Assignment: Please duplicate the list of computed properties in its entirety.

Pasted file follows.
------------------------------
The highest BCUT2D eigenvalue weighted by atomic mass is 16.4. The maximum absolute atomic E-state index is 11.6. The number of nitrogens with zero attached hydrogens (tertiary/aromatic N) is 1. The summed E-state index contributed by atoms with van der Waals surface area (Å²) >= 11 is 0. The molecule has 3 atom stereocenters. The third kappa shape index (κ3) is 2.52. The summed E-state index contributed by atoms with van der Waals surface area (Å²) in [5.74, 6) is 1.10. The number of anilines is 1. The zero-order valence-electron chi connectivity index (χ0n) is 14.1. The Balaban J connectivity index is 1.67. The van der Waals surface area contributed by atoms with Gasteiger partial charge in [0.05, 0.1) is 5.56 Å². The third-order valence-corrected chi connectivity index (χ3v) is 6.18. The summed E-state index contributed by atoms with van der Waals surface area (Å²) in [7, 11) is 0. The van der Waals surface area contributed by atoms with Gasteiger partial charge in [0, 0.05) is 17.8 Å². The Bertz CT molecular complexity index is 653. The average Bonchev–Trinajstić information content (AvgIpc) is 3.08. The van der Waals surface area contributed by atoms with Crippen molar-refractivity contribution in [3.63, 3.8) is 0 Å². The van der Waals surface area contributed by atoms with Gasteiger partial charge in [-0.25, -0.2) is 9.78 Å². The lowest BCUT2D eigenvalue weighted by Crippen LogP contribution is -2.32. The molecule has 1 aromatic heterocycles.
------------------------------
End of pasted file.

The highest BCUT2D eigenvalue weighted by atomic mass is 16.4. The maximum absolute atomic E-state index is 11.6. The number of nitrogens with zero attached hydrogens (tertiary/aromatic N) is 1. The summed E-state index contributed by atoms with van der Waals surface area (Å²) >= 11 is 0. The molecule has 3 atom stereocenters. The third kappa shape index (κ3) is 2.52. The summed E-state index contributed by atoms with van der Waals surface area (Å²) in [5.74, 6) is 1.10. The number of anilines is 1. The zero-order valence-electron chi connectivity index (χ0n) is 14.1. The Balaban J connectivity index is 1.67. The van der Waals surface area contributed by atoms with Gasteiger partial charge in [0.05, 0.1) is 5.56 Å². The third-order valence-corrected chi connectivity index (χ3v) is 6.18. The summed E-state index contributed by atoms with van der Waals surface area (Å²) in [7, 11) is 0. The van der Waals surface area contributed by atoms with Gasteiger partial charge in [0, 0.05) is 17.8 Å². The Bertz CT molecular complexity index is 653. The average Bonchev–Trinajstić information content (AvgIpc) is 3.08. The van der Waals surface area contributed by atoms with Crippen molar-refractivity contribution in [3.63, 3.8) is 0 Å². The van der Waals surface area contributed by atoms with Gasteiger partial charge in [-0.25, -0.2) is 9.78 Å². The lowest BCUT2D eigenvalue weighted by Crippen LogP contribution is -2.32. The molecule has 1 aromatic heterocycles.